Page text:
Aberdovey Trip: Tuesday - Wednesday
Group 1: After spending the morning packing the massive rucksacks that we’d be carrying for expedition. Pupils chilled in the games room while waiting for the mini bus. The journey to the drop off point was 40 minutes and the group spent the whole way singing a massive variety of music. The trip leaders said they’d never had such an entertaining bus ride. 12:40 the ascent started. This group had the shortest walk at 6.5K but by far the highest elevation. After a lot of stops to take in the views and practice of their parkour moves we were on the home stretch to the log cabin. Motivation was dwindling so speakers were brought out and Oasis Wonderwall helped get pupils over the last hill and down through the woods. The log cabin was basic with just one room, solid wood bunk beds and no toileting facilities but there was a log burner to keep us warm and pupils were in high spirits finally able to remove their backpacks. After setting a bedtime for 9pm it was soon clear it needed to brought forward as all pupils were falling asleep where they sat. Next morning it was a quick tidy up and a short hour and a half walk before being picked up to return to the centre. Pupils quickly dumped their bags before heading straight off to complete a trapeze jump. This consisted of a 5m high climb up a ladder and wooden pole which swayed in the now rather strong winds, before jumping from the top and grabbing the trapeze bar. Almost all pupils managed to conquer their fears and have a go.
Group 2: Tuesday began with a hearty breakfast for Team Purja, ready for our big exhibition day. Bags were packed the night before, all that was left was to pack the food items for the next two days, then we were in the minibus and onto our adventure. The weather was drizzly but that didn't stop us heading straight up or mountain walk in search of our campsite. During the 7km walk, we encountered ancient woodlands, lakes, mountain peaks and even a few friendly Sheri to keep us going. Students were in charge of getting the adults to the campsite and they did an amazing job because we were setting up camp before it got dark. After settling down for our boil-in-the-bag mains and puddings, we set off into the woodland but this time in the darkness... and during a storm. We tracked the river leading to a giant oak tree where we sat, turning off our head torches to experience all the senses of the woods at night, reflecting on the sounds of the river, rain falling through the trees and the animals out at night. Heading back to the campsite there was just enough time to shake off the waterproofs and walking boots and dive into our tents for some very deserved rest. Wednesday morning was started off by cooking breakfast on the camp stove, followed by packing away our now very wet camping equipment. With our newly developed map reading skills, we headed off to find our pickup point. Back at Outward Bound there was no time for rest. Equipment needed to be 'de-gunged' and a Jacobs Ladder needed to be climbed. Although terrifying, every student gave it their best shot or helped guide the ropes for those climbing. Our evening was finished off with games aimed to help us reflect on team communication and packing ready for our water sports adventure on Thursday!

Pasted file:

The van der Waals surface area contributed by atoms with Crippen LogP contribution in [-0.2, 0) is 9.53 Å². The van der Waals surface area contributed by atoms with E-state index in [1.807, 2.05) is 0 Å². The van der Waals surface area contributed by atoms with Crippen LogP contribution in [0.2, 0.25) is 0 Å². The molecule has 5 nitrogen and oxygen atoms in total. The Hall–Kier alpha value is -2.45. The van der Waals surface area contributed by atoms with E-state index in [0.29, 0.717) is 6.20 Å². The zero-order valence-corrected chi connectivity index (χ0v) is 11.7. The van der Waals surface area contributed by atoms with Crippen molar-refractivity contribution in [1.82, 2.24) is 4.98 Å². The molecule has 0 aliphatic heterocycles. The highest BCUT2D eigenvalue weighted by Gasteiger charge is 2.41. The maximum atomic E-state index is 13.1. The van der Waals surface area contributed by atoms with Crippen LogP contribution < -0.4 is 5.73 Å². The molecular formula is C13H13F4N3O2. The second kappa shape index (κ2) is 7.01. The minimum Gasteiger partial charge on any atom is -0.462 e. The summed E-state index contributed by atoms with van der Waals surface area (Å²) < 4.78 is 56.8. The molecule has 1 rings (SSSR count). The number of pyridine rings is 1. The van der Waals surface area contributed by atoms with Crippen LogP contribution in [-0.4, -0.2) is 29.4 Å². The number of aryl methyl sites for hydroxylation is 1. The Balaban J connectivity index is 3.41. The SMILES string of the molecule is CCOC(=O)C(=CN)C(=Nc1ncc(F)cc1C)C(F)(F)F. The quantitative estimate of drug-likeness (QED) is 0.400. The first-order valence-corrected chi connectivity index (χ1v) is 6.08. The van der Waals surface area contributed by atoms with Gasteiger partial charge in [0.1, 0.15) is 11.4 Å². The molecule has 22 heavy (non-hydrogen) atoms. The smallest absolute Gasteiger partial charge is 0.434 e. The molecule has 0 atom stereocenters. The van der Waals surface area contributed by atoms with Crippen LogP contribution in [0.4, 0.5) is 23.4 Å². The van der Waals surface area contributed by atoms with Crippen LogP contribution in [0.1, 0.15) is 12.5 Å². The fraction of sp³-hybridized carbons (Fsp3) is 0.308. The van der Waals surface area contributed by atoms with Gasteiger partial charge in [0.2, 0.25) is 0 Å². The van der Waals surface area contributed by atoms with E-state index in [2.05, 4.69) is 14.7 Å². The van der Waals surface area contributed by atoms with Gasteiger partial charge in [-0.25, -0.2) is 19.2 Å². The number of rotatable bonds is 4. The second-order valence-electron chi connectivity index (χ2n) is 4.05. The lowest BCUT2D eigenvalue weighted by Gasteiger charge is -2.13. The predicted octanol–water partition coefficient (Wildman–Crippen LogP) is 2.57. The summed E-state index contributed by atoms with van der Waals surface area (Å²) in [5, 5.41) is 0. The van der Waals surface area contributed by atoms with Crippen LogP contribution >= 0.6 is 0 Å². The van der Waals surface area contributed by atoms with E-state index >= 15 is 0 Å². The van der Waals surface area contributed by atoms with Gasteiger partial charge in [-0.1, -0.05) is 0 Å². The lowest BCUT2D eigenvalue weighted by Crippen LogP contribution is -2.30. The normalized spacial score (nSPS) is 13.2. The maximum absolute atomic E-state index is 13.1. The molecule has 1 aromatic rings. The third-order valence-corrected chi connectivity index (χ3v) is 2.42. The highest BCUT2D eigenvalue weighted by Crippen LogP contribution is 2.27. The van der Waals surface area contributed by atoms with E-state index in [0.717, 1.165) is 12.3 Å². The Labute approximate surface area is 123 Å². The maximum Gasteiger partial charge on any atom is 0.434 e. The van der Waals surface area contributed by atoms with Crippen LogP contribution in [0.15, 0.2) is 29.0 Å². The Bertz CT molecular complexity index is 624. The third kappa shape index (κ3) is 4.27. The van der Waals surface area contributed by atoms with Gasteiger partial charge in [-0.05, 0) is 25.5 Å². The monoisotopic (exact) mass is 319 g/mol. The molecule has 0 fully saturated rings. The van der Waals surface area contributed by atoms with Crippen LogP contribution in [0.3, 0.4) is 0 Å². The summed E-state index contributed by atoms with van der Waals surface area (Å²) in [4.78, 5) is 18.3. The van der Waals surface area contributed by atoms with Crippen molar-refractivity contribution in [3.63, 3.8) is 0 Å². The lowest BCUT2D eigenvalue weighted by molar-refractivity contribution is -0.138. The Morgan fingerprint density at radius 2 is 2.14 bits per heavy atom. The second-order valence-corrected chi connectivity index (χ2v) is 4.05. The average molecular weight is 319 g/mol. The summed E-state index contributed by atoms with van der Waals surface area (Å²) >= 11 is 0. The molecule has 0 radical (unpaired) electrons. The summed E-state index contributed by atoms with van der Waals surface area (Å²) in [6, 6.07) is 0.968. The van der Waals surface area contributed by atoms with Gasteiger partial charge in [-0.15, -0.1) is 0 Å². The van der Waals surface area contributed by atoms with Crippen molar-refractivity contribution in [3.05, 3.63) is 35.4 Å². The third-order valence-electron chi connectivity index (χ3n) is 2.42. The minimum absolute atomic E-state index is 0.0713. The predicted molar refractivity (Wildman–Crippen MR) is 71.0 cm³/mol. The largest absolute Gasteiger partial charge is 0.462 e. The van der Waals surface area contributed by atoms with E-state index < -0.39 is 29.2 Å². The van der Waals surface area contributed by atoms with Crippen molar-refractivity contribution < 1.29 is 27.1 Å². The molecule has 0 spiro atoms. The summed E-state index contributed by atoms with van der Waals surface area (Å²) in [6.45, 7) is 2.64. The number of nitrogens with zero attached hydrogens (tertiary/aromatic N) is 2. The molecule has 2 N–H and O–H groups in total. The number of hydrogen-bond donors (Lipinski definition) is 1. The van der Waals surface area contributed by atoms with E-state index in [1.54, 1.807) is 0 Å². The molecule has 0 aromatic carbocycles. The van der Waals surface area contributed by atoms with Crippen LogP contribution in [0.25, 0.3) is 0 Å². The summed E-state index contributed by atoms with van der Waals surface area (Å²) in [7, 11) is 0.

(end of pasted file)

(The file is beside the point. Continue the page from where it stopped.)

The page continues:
Group 3: Team Tenzing started Tuesday by packing up their backpacks with everything they would need for the big adventure. The backpacks were bigger than some of the group themselves... but we powered on! The group started the hike feeling unmotivated and kept asking "how long left?" "How much have we done?" (At this point we had done 3 minutes of walking).
Tuesday was long and we had many many snacks breaks, 'standing breaks' and 'moan breaks' (that was just Mrs Sivell). We started to set small targets to get us through and it was lovely to see the students encouraging each other so much. Mrs Sivell also received lots of encouragement because she really needed it. Eventually we got to camp and set up the tents successfully. We 'enjoyed' some warm tea of camping pouches and were in tents and going to sleep by 9pm.
The next morning we got up feeling tired but the knowledge of the walk not being so stressful today was encouraging and powered us on. It rained a lot and we nearly got blew off the side of the mountain. Eventually we reached the 'spot' which was an empty carpark with a little bus shelter that the group crammed in and waited for pick up.
Highlights were the students saying "I'm so proud of myself for doing that!" "My mom is going to be so shocked I did that!".
Group 4: Shackleton, Earhart, Fiennes, Shakira; all explorers who have pushed the boundaries of what we know. A new name can now be added to this list: Beig Group. These fearless (and slightly whingey) individuals have shown just how impressive a group of sleep deprived teenagers can actually be. The group spent Monday evening walking up a stream, over rocks and logs, and under bridges, before finally turning in for the night. The real exploration began on Tuesday with a seven kilometres hike up hills to a cabin in the woods where the students had no signal, so of course put their snap streaks on the line. All twelve of them pulled together to cook their food, keep morale up, and most importantly carried a tube of their poo back down the hill. Despite a few injuries (such as one such member falling into a stream and 'twisting' her ankle) all made it back in one piece and relatively sane. This sanity was only secured by the comaradarie of the group, and the excellent cheese toasties made overlooking the valleys.